What happens if a conditional permanent resident leaves the U.S. for six months?
I am EB-5 investor and have conditional permanent resident status. I went on a trip and stayed outside of the United States for more than six months. Will USCIS now deny my I-829 petition? If so, is there any way to appeal? What are my options if I stay too long outside the United States as a conditional permanent resident?
The absence likely will not affect your I-829 processing, but potentially, the USCIS (or more likely the CBP on your next entry) may question whether or not you have abandoned your status. An absence of more than six months raises that presumption. If required, you need to rebut that presumption by the submission of documents demonstrated ties to the U.S. such that you did not intend to abandon your U.S. residence. If you need to spend more than six months outside of the U.S., you should obtain a reentry permit.
This can be a problem, as you may be deemed to have abandoned your conditional lawful permanent residence.
If you plan to be away from the country for more than six months, the first thing you should do is to make your immigration attorney aware of this. It would be a shame to lose your green card at this stage after all the hard work you did in getting the I-526 approval, conditional green card, tying up the investment ($500K or $1 million whichever the case might be) at less than market rates. With careful planing with your attorney on the reasons you need to be away you should be able to prove/justify that you are not abandoning your US residence. On the contrary, you are trying to tie up lose ends on your previous country of residence so that you can effect your permanent move to the United States.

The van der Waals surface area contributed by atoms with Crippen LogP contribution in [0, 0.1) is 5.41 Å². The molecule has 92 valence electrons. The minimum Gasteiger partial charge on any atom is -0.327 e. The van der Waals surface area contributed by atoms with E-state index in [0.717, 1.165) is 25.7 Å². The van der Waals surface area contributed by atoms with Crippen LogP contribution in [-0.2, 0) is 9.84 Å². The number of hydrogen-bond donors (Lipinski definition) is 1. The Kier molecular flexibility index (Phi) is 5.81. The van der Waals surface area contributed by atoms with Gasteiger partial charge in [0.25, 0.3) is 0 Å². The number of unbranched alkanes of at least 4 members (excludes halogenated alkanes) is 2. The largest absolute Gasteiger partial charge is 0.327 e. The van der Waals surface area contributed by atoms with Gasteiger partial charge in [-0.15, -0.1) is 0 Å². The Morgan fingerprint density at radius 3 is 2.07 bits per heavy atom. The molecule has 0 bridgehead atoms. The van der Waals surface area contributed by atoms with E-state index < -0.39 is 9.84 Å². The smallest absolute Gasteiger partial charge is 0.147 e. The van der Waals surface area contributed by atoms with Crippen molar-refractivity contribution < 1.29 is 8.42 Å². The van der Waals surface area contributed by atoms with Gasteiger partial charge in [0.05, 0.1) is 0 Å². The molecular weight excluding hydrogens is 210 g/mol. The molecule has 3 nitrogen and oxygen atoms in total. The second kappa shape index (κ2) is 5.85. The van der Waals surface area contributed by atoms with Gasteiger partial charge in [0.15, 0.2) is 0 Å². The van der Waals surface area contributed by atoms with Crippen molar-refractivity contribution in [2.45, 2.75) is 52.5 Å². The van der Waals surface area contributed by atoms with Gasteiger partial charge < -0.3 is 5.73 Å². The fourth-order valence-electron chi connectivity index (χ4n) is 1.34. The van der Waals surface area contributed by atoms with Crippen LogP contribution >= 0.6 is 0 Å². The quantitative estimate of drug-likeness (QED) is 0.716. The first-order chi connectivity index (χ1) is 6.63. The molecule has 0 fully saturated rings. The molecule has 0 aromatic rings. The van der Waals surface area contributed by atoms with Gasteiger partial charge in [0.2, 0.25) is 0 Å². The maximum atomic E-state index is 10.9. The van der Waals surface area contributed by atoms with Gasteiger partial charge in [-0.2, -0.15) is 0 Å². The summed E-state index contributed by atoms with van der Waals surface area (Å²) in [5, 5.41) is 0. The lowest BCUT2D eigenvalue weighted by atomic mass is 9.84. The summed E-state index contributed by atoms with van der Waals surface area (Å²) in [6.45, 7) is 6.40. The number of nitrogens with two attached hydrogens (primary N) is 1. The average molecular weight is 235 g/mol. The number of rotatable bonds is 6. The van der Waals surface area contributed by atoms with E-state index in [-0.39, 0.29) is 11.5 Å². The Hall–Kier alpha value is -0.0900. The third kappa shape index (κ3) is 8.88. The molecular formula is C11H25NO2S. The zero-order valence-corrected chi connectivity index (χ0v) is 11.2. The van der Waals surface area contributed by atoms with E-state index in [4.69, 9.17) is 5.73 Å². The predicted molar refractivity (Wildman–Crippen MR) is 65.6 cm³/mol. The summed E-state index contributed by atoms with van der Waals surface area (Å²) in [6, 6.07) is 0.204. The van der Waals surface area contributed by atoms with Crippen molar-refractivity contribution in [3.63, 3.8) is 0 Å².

There are several options that you can do. First of all, you need to show you have a tight with the United States which could be real estate, house or any kind of business. Secondly, if you plan to be absent in the United States, you need to ask your attorneys to help you obtain reentry permit which will allow you to travel for 6 months or more but no more than 1 year. Also, you need to provide the reasons why you are absent. For example, you have to take care of your family member or your business. Overall, you need to consult with your immigration attorneys first before you leave just to make sure you will be able to come back.
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